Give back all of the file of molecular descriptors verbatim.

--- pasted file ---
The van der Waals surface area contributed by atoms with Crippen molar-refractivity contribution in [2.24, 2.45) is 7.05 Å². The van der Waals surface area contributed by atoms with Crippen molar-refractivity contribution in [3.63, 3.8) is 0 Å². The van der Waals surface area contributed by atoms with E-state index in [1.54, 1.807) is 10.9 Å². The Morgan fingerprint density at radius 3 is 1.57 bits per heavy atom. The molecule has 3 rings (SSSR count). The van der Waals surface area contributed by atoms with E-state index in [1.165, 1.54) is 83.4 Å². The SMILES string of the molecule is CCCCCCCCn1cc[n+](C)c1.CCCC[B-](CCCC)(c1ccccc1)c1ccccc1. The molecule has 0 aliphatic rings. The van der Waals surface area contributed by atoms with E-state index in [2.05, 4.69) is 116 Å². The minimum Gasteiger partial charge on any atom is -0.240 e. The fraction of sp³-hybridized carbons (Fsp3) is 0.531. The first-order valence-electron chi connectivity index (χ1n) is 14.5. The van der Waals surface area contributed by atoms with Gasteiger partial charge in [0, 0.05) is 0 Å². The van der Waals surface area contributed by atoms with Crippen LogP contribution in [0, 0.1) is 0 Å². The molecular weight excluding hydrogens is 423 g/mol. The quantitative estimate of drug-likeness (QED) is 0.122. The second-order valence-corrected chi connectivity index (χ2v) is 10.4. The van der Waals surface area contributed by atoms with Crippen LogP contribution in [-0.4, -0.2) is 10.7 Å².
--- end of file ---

The van der Waals surface area contributed by atoms with Crippen molar-refractivity contribution in [2.24, 2.45) is 7.05 Å². The van der Waals surface area contributed by atoms with Crippen molar-refractivity contribution in [3.63, 3.8) is 0 Å². The van der Waals surface area contributed by atoms with E-state index in [1.54, 1.807) is 10.9 Å². The Morgan fingerprint density at radius 3 is 1.57 bits per heavy atom. The molecule has 3 rings (SSSR count). The van der Waals surface area contributed by atoms with E-state index in [1.165, 1.54) is 83.4 Å². The SMILES string of the molecule is CCCCCCCCn1cc[n+](C)c1.CCCC[B-](CCCC)(c1ccccc1)c1ccccc1. The molecule has 0 aliphatic rings. The van der Waals surface area contributed by atoms with E-state index in [2.05, 4.69) is 116 Å². The minimum Gasteiger partial charge on any atom is -0.240 e. The fraction of sp³-hybridized carbons (Fsp3) is 0.531. The first-order valence-electron chi connectivity index (χ1n) is 14.5. The van der Waals surface area contributed by atoms with Gasteiger partial charge in [0, 0.05) is 0 Å². The van der Waals surface area contributed by atoms with Crippen LogP contribution in [0, 0.1) is 0 Å². The molecular weight excluding hydrogens is 423 g/mol. The quantitative estimate of drug-likeness (QED) is 0.122. The second-order valence-corrected chi connectivity index (χ2v) is 10.4. The van der Waals surface area contributed by atoms with Crippen LogP contribution in [-0.4, -0.2) is 10.7 Å².